YBOR CITY, Fla. — After many organizations canceled events amid the pandemic, there's hope things can rebound back to normal this spring and summer. ABC Action News noticed four large-scale events submitted their plans to the city of Tampa.
One May weekend in Ybor City will be particularly busy if all goes according to plan.
"We are the first big parade to help kick that off," Carrie West with Tampa Pride said.
On Saturday, May 22, the Tampa Pride Parade and Festival expects an estimated 35,000 attendees. West says that's 40% fewer people than they're used to, but they're expecting people from all over.
"We have an awful lot of people coming in from Houston. [A] lot of people coming in from Atlanta," West said.
Then on Sunday, May 23, I Love Driving Slow's annual "Summer Vibes" car show will take over.
"People are coming to look at cars. People are coming to go to bars. People are coming to go to restaurants," Founder of I Love Driving Slow William Lewis said.
Lewis says he's expecting a lot fewer people than the Pride Parade, estimating about 5,000 attendees. It's more than a month out, but he's letting people know to bring your mask. He even pulled fan favorites from the last Summer Vibes.
"We're not doing any DJ, any type of thing like that this year. Like we're literally not playing around with that," Lewis said.
Lewis said they're looking to CDC and city guidelines. West says Tampa Pride worked hand in hand with the Florida Department of Health. They both said vaccines were a huge reason they felt more prepared to go forth with their plans.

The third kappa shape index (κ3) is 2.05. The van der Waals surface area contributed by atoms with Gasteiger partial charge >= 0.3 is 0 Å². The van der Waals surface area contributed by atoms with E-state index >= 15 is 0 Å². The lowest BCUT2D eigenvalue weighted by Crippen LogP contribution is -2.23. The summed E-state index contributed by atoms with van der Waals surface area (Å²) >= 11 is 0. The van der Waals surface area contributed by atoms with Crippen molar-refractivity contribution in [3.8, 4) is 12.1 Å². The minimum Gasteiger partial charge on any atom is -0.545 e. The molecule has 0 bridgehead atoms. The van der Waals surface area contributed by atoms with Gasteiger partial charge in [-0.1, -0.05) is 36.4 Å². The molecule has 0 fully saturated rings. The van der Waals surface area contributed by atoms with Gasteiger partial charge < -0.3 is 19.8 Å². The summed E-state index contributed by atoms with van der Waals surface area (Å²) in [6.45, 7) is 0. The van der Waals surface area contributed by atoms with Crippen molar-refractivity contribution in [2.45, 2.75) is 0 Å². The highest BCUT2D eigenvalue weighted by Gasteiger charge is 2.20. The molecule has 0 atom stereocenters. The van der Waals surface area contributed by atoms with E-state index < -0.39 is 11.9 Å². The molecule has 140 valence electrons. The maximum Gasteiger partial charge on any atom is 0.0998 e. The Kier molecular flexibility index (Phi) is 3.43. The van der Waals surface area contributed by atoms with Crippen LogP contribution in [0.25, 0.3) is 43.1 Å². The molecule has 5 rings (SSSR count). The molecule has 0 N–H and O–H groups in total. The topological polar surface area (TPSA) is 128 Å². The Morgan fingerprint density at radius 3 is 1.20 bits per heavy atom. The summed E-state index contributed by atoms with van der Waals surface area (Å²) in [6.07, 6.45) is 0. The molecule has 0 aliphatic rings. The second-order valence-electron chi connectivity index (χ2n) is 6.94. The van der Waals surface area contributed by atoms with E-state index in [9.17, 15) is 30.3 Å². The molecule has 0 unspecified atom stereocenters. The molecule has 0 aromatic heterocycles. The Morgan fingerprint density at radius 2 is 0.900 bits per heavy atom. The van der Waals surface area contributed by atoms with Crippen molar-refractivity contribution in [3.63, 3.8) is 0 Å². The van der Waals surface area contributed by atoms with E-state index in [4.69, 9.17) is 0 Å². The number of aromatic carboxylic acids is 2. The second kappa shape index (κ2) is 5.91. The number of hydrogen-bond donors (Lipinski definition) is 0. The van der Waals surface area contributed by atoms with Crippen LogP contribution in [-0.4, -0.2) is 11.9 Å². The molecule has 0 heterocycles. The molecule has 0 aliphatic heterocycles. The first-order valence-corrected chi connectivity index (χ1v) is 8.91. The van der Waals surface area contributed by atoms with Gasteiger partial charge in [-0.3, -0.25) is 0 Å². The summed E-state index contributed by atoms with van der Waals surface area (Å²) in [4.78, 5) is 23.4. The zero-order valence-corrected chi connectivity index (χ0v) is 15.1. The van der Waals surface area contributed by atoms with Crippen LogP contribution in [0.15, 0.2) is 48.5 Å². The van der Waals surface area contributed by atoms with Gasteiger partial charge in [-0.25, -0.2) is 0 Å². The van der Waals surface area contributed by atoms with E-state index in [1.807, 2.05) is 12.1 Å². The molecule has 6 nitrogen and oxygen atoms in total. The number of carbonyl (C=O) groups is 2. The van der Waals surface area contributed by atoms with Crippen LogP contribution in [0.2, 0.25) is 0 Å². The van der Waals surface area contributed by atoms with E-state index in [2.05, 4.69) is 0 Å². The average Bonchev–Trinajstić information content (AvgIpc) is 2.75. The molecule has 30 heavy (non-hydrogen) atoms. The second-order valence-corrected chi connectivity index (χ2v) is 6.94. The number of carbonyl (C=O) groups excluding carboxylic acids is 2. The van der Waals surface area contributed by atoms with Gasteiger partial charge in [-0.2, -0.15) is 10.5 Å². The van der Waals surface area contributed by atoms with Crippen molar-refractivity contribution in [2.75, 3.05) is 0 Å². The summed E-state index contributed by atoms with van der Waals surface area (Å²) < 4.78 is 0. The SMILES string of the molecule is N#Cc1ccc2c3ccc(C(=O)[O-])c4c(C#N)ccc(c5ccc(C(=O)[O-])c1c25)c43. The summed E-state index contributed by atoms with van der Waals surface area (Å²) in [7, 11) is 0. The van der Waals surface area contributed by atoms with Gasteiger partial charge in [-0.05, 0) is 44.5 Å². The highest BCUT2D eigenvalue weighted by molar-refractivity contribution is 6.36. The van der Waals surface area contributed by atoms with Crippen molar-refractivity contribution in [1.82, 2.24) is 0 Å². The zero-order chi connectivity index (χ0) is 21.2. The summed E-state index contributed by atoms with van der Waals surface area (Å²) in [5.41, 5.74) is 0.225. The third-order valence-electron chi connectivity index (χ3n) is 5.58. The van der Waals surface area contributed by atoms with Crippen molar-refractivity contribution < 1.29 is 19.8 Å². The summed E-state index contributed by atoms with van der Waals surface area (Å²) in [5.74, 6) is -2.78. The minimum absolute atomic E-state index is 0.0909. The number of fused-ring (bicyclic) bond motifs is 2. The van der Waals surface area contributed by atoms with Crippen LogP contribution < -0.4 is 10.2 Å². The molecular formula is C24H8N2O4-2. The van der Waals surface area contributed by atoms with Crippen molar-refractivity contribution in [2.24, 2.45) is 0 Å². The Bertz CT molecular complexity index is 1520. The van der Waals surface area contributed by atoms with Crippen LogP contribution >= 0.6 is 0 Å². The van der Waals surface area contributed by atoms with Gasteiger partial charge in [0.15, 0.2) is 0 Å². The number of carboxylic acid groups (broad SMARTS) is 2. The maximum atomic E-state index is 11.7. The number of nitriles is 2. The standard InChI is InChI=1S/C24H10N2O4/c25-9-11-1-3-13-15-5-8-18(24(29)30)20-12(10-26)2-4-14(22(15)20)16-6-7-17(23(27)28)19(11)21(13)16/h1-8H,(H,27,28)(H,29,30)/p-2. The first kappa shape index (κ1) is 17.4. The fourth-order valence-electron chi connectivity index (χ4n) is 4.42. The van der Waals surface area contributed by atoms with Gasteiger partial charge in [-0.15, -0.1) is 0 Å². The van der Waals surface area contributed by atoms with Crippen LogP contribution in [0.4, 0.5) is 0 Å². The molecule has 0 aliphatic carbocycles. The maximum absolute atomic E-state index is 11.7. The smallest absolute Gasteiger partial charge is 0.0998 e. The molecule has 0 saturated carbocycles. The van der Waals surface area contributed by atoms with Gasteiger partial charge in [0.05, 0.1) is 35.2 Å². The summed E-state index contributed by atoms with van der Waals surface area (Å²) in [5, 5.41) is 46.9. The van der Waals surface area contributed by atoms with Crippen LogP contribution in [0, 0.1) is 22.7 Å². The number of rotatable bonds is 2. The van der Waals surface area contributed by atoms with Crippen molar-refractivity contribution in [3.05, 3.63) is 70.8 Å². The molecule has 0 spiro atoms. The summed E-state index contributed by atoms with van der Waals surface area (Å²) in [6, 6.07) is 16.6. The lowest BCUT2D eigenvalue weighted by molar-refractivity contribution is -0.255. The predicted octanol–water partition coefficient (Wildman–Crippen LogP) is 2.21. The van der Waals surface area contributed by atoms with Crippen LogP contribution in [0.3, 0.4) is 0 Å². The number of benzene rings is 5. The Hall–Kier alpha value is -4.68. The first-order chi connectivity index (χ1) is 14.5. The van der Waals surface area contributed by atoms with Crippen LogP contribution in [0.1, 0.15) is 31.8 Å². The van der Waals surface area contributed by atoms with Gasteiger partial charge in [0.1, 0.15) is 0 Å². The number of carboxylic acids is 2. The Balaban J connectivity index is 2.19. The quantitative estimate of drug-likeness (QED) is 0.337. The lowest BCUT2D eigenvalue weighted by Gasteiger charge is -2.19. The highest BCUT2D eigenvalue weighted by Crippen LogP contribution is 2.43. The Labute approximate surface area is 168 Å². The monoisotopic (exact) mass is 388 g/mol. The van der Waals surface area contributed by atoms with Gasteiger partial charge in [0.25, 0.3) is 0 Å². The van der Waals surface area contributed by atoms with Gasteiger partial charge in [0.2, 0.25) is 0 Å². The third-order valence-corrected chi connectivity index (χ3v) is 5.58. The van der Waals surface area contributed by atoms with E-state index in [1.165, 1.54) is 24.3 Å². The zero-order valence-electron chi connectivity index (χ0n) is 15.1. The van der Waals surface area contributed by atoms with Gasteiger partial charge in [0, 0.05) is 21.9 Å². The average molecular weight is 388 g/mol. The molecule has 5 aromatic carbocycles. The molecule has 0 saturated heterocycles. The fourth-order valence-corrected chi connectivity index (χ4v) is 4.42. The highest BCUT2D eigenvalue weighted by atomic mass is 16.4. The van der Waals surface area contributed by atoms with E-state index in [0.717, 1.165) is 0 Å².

"We're not out of the woods yet, but there are safe ways to open it up," Dr. Nishant Anand with Baycare Health said.
Dr. Anand says even if you're vaccinated, the COVID-19 protocols like mask-wearing and social distancing still apply.
"While more and more people are getting vaccinated, we still have a lot of individuals in the community who haven't been vaccinated. And because of that, we still have that potential to spread COVID to other individuals," Dr. Anand said.
On top of event permits, organizers had to submit a COVID-19 plan to the city on how they will keep attendees safe. Since these particular events require shutting down city streets, city leaders have the power to force organizers to postpone or cancel plans. That depends on the positivity rate.
According to Hillsborough County's COVID-19 dashboard, the rolling 14-day average has steadily increased since the beginning of March. At last check, it's just under 9%.